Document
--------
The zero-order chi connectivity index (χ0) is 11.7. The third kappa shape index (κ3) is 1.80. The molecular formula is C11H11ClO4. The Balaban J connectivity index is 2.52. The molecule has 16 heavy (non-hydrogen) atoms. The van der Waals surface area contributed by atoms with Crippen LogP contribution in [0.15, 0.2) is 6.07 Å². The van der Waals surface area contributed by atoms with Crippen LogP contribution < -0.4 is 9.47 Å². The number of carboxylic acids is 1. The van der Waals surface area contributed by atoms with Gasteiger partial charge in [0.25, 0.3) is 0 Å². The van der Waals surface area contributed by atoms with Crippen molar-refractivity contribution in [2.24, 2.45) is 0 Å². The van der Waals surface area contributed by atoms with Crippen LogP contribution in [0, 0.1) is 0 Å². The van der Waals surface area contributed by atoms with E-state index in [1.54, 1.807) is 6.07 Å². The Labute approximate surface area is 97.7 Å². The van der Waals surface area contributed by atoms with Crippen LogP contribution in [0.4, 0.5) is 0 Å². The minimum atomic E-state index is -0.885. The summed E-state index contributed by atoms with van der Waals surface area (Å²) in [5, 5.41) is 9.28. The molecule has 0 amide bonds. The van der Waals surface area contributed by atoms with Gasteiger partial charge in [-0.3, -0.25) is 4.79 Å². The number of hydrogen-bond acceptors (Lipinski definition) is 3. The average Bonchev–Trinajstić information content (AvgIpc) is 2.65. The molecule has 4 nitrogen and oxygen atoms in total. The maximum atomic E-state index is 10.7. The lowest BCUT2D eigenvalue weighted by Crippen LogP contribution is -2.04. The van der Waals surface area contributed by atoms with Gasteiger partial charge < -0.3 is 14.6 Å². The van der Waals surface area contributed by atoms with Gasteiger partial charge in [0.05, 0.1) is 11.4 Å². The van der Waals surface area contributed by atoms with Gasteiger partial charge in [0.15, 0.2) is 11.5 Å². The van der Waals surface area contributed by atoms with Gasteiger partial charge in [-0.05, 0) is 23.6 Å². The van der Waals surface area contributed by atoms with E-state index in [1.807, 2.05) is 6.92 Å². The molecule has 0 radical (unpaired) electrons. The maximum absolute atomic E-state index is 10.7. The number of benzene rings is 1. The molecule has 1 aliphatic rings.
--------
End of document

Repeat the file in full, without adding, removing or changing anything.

The zero-order chi connectivity index (χ0) is 11.7. The third kappa shape index (κ3) is 1.80. The molecular formula is C11H11ClO4. The Balaban J connectivity index is 2.52. The molecule has 16 heavy (non-hydrogen) atoms. The van der Waals surface area contributed by atoms with Crippen LogP contribution in [0.15, 0.2) is 6.07 Å². The van der Waals surface area contributed by atoms with Crippen LogP contribution < -0.4 is 9.47 Å². The number of carboxylic acids is 1. The van der Waals surface area contributed by atoms with Gasteiger partial charge in [0.25, 0.3) is 0 Å². The van der Waals surface area contributed by atoms with Crippen molar-refractivity contribution in [2.24, 2.45) is 0 Å². The van der Waals surface area contributed by atoms with Crippen LogP contribution in [0, 0.1) is 0 Å². The van der Waals surface area contributed by atoms with E-state index in [1.54, 1.807) is 6.07 Å². The Labute approximate surface area is 97.7 Å². The van der Waals surface area contributed by atoms with Crippen LogP contribution in [0.4, 0.5) is 0 Å². The minimum atomic E-state index is -0.885. The summed E-state index contributed by atoms with van der Waals surface area (Å²) in [5, 5.41) is 9.28. The molecule has 0 amide bonds. The van der Waals surface area contributed by atoms with Gasteiger partial charge in [-0.3, -0.25) is 4.79 Å². The number of hydrogen-bond acceptors (Lipinski definition) is 3. The average Bonchev–Trinajstić information content (AvgIpc) is 2.65. The molecule has 4 nitrogen and oxygen atoms in total. The maximum atomic E-state index is 10.7. The lowest BCUT2D eigenvalue weighted by Crippen LogP contribution is -2.04. The van der Waals surface area contributed by atoms with Gasteiger partial charge < -0.3 is 14.6 Å². The van der Waals surface area contributed by atoms with Gasteiger partial charge in [0.05, 0.1) is 11.4 Å². The van der Waals surface area contributed by atoms with Gasteiger partial charge in [0.15, 0.2) is 11.5 Å². The van der Waals surface area contributed by atoms with Gasteiger partial charge in [-0.05, 0) is 23.6 Å². The van der Waals surface area contributed by atoms with E-state index in [1.807, 2.05) is 6.92 Å². The molecule has 0 radical (unpaired) electrons. The maximum absolute atomic E-state index is 10.7. The number of benzene rings is 1. The molecule has 1 aliphatic rings.